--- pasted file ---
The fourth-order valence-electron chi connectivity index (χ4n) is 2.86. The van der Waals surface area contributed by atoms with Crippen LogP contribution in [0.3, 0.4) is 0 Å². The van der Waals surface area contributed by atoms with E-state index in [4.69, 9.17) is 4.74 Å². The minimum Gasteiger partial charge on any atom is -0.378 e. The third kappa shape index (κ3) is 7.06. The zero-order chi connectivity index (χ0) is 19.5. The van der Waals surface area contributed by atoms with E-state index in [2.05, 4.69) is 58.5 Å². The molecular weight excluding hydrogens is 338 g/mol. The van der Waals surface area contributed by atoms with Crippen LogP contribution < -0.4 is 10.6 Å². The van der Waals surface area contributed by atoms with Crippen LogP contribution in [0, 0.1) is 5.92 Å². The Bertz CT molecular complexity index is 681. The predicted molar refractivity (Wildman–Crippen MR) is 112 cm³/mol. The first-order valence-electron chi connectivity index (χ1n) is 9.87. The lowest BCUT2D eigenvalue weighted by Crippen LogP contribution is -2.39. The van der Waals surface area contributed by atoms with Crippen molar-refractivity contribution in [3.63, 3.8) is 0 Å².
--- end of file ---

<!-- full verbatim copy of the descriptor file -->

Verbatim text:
The fourth-order valence-electron chi connectivity index (χ4n) is 2.86. The van der Waals surface area contributed by atoms with Crippen LogP contribution in [0.3, 0.4) is 0 Å². The van der Waals surface area contributed by atoms with E-state index in [4.69, 9.17) is 4.74 Å². The minimum Gasteiger partial charge on any atom is -0.378 e. The third kappa shape index (κ3) is 7.06. The zero-order chi connectivity index (χ0) is 19.5. The van der Waals surface area contributed by atoms with E-state index in [2.05, 4.69) is 58.5 Å². The molecular weight excluding hydrogens is 338 g/mol. The van der Waals surface area contributed by atoms with Crippen LogP contribution < -0.4 is 10.6 Å². The van der Waals surface area contributed by atoms with Crippen LogP contribution in [0, 0.1) is 5.92 Å². The Bertz CT molecular complexity index is 681. The predicted molar refractivity (Wildman–Crippen MR) is 112 cm³/mol. The first-order valence-electron chi connectivity index (χ1n) is 9.87. The lowest BCUT2D eigenvalue weighted by Crippen LogP contribution is -2.39. The van der Waals surface area contributed by atoms with Crippen molar-refractivity contribution in [3.63, 3.8) is 0 Å².